The biggest names in anime are doing the Fusion Dance. AT&T agreed to sell production company Crunchyroll; and streaming service to its Sony-owned rival, Funimation. The $ 1.2 billion deal is a game-changer, as Crunchyroll and Funimation are practically the Netflix and Hulu of the anime.
According to Sony blog post, Crunchyroll and Funimation will operate independently until the merger goes through regulatory approval. What happens next is a mystery; Sony has not announced what it plans to do with the two anime brands.
The best scenario for this merger, at least for the average anime fan, is that the streaming services Crunchyroll and Funimation become one. Again, this would be like the merger of Netflix and Hulu, and it could save people a lot of money. Still, many fans fear that an anime monopoly will lead to less innovative shows and that the sense of community developed by Crunchyroll may dissipate by merging with the more business-focused Funimation.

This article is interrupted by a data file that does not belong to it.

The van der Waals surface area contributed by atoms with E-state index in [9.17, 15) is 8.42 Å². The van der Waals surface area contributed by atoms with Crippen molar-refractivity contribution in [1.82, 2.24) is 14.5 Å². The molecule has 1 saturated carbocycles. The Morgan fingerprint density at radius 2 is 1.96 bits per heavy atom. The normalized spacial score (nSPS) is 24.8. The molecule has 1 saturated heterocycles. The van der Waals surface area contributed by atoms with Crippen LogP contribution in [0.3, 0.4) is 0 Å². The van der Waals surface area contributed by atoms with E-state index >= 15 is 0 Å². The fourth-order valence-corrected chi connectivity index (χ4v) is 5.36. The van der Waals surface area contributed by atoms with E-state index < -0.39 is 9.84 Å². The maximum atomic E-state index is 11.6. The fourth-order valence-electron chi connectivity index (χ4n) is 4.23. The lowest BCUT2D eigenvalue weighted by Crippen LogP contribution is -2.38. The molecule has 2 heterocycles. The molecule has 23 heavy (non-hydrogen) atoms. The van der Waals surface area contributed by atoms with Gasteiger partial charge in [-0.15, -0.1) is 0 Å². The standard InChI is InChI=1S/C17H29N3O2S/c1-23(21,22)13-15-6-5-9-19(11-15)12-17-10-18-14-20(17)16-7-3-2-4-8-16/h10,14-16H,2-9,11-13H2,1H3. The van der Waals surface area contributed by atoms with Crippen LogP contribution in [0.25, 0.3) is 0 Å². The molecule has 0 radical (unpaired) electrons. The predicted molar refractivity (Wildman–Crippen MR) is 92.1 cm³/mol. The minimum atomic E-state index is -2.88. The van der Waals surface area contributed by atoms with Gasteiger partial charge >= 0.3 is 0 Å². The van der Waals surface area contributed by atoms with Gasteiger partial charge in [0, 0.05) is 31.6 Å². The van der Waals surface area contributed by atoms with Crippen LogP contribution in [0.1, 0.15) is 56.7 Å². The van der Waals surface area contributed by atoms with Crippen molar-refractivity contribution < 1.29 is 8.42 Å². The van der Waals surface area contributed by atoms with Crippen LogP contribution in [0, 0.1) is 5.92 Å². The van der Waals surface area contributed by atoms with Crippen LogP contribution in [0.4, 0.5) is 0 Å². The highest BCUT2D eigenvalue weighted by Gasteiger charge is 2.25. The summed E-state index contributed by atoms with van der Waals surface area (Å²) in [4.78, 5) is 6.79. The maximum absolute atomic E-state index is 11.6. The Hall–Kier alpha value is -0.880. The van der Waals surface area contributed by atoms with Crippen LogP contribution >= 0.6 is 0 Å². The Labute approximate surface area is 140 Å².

For what it’s worth, the brands involved in this merger seem pretty optimistic! Meet Joanne Waage, CEO of Crunchyroll, who muses that fusion is “a victory for the incredible art form of anime.” Colin Decker, CEO of Funimation calls for fusion “A victory for the fans,” and declares that he is “honored to welcome the wonderful Crunchyroll team on a common mission: to help everyone belong to the extraordinary world of anime.”
This merger will almost certainly be a “win” for someone, but until we know the details, it’s hard to say if it’s a win for the average anime fan. It is also impossible to know what will happen to community programs such as the annual Crunchyroll Expo, which could transform under Sony’s supervision.